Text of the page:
Posts Tagged ‘World Press Photo’

June 6, 2014 · by David Campbell · photography

Introducing the World Press Photo research project on practices and standards relating to the manipulation of images in photojournalism, focusing on the post-processing of these images.

May 2, 2014 · by David Campbell · Featured, photography
Fake Iranian missle launch 900

On the manipulation of images, the 2014 World Press Photo contest, and the future debate (updated 13 May)

February 17, 2014 · by David Campbell · media economy, photography

After two weeks judging the 2014 World Press Photo Contest, I reflect, as Secretary to the general jury, on the process and procedures that led to this year’s awards.

July 6, 2012 · by David Campbell · multimedia
Screen Shot 2012-07-06 at 09.48.11

I’m pleased to announce that I am directing a research project for World Press Photo – under the auspices of the World Press Photo Academy and supported by the FotografenFederatie (Dutch Photographers Association) – that will map the global emergence and development of multimedia in visual storytelling, especially photojournalism. ‘Multimedia’ is an imprecise and problematic term, and…

February 20, 2012 · by David Campbell · photography
WPP Aranda 2011

What can Samuel Aranda’s 2011 World Press Photo of the Year tell us about how we view photojournalism? What does the debate prompted by Aranda’s winning photograph tell us about the conventional way of understanding such images?

December 8, 2011 · by David Campbell · photography, Thinking Images

What is the power of photography? In the abstract, that is an impossible question to answer. There are many general claims about photography being able to ‘change the world’, but when it comes to evidence for such arguments, we know surprisingly little about how photographs actually work. There are clearly moments in which images can induce…

September 5, 2011 · by David Campbell · photography

Sleeping Soldiers_single screen (2009) from Tim Hetherington on Vimeo. I’m publishing here a short article written earlier this year by Stephen Mayes and Tim Hetherington that explores the themes of aggression, masculinity, sex and war, and the way they informed Tim’s work. Entitled “The Theatre of War, or ‘La Petite Mort’,” the article was a…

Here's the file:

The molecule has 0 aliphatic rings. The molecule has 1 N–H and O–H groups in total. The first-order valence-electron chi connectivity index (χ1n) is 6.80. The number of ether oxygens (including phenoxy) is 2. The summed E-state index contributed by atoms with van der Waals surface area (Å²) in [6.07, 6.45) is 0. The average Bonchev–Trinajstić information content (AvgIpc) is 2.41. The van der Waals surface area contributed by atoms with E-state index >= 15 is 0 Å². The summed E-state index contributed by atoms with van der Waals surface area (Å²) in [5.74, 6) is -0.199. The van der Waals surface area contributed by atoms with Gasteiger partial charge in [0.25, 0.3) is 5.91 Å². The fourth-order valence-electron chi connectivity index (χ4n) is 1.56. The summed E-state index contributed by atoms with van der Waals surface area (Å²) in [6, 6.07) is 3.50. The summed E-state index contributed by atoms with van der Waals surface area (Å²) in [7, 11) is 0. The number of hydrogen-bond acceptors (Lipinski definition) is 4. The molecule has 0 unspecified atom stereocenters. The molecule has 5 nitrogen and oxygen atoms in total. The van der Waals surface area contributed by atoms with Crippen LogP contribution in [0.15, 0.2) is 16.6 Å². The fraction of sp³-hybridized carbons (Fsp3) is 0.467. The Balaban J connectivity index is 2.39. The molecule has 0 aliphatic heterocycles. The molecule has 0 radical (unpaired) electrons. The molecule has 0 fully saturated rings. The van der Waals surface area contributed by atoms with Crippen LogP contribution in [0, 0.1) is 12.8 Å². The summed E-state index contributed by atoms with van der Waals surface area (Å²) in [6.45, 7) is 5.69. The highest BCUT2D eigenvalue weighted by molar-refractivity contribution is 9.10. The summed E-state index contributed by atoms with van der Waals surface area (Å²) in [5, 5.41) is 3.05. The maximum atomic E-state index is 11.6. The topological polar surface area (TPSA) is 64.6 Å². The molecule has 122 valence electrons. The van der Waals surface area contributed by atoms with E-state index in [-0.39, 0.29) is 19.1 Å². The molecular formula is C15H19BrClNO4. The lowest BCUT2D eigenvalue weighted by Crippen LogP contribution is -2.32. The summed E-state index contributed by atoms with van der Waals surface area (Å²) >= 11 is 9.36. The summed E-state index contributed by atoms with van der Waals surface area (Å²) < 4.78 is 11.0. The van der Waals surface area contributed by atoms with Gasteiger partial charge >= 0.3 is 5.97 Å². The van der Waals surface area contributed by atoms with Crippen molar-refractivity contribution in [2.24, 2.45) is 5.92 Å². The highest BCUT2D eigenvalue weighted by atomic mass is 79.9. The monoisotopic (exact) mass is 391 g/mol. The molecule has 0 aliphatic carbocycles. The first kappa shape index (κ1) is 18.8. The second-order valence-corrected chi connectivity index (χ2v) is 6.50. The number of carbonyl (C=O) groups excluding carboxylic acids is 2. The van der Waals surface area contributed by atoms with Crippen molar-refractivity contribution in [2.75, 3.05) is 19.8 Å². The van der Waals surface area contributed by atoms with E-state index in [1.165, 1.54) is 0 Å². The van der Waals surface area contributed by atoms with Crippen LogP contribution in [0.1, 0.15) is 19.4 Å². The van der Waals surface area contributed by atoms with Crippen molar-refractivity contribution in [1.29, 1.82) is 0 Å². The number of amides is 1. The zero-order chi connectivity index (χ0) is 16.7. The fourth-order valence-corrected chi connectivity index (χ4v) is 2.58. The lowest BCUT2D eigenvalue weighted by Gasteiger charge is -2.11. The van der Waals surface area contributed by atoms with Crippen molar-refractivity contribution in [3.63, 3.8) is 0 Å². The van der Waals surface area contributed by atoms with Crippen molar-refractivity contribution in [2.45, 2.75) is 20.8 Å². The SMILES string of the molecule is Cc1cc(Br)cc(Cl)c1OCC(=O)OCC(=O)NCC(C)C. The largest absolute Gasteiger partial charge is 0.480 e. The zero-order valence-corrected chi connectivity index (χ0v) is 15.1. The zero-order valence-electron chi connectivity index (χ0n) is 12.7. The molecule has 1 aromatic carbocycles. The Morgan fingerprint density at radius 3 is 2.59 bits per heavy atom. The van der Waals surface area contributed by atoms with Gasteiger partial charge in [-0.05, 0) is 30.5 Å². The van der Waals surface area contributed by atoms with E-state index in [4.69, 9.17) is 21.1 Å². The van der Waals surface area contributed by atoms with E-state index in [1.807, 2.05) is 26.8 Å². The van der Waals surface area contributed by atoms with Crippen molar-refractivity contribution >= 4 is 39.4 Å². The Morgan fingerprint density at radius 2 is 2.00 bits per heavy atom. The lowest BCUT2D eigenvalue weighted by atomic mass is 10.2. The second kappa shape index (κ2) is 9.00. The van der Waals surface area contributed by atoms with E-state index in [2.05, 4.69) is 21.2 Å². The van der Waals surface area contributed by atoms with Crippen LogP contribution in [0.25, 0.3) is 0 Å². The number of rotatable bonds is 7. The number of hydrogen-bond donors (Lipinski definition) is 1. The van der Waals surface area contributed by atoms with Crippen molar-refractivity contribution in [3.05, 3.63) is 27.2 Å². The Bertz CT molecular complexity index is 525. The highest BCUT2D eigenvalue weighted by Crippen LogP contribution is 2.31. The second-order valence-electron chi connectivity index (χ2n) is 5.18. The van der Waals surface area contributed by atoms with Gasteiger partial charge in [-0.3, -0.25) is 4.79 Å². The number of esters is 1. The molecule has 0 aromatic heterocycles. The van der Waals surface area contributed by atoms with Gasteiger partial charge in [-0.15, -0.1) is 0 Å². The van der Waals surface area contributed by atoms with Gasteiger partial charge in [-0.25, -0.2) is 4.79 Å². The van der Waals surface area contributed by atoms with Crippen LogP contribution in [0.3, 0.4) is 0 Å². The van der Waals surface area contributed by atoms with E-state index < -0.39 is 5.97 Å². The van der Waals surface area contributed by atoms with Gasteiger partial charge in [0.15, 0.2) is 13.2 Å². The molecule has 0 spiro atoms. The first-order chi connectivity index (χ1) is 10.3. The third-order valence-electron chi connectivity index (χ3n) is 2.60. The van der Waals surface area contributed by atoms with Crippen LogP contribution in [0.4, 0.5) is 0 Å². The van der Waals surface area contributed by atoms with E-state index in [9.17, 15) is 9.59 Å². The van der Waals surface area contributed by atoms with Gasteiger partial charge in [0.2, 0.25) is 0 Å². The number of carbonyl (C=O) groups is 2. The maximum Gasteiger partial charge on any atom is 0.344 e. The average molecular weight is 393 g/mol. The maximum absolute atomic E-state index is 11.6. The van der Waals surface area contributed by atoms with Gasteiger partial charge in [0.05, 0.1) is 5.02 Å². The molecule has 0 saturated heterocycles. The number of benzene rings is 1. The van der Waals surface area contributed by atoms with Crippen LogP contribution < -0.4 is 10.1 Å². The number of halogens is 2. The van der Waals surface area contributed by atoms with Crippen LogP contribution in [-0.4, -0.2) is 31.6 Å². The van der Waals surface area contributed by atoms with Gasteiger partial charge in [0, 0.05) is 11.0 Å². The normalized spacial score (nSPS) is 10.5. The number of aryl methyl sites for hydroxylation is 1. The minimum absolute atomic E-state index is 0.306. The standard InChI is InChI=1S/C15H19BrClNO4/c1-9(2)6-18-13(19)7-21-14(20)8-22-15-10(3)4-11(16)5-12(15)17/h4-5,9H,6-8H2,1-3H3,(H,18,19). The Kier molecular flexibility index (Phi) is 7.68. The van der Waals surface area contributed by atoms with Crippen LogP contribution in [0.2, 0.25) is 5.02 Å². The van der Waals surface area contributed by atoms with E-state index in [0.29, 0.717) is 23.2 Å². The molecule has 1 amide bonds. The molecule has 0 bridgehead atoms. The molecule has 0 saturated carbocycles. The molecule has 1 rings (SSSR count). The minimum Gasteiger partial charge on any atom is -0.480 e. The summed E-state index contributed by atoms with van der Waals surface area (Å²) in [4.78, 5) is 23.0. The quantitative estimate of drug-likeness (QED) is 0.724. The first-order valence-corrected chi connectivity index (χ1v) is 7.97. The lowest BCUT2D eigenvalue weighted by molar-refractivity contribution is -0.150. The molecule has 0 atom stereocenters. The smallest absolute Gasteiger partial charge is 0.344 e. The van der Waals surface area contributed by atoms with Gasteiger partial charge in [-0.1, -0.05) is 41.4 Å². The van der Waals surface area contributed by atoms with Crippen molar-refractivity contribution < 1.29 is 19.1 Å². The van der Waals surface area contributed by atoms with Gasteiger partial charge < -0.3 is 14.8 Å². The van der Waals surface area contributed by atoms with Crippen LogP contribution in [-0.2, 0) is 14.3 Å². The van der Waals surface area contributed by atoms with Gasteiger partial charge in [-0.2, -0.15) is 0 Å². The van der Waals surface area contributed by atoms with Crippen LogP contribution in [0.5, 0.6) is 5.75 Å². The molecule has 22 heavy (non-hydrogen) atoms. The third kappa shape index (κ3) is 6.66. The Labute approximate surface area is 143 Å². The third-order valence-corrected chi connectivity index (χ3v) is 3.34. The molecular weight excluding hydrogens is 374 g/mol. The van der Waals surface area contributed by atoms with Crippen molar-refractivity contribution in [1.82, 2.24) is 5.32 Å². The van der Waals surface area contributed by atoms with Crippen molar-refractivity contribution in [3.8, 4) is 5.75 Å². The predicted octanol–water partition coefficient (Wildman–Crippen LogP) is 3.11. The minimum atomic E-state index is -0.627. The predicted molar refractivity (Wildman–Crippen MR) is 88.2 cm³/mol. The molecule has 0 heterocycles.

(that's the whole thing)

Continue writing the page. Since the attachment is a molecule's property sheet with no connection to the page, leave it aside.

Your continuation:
February 14, 2011 · by David Campbell · photography, Thinking Images

Jodi Bieber has won the overall 2011 World Press Photo award for her portrait of Bibi Aisha, the young Afghan women disfigured in an act of punishment (above left). Bieber outlines her thoughts on making the photograph in a brief interview here. Any image selected from over 100,000 entries produced by 5,847 photographers is going to draw…

November 4, 2010 · by David Campbell · photography, politics

For a long time I have argued that ‘photojournalism’ – that broad swathe of photographic practice that tells visual stories about the world, and which can include documentary, editorial, news or social photography – has a particular responsibility and a particular opportunity to both represent the world better and make better worlds imaginable. It is…

March 3, 2010 · by David Campbell · photography

Back in December last year I posted a commentary on World Press Photo’s new rule on ‘manipulation’ of submitted imagery. The main point concerned the ambiguity of what “currently accepted standards in the industry” meant as the governing criterion. I concluded that “for the WPP clause to be effective, the organization is going to have…

December 6, 2009 · by David Campbell · photography

World Press Photo has included a new clause about the manipulation of imagery in their entry rules for 2010. This clause says: The content of the image must not be altered. Only retouching which conforms to currently accepted standards in the industry is allowed. The jury is the ultimate arbiter of these standards and may…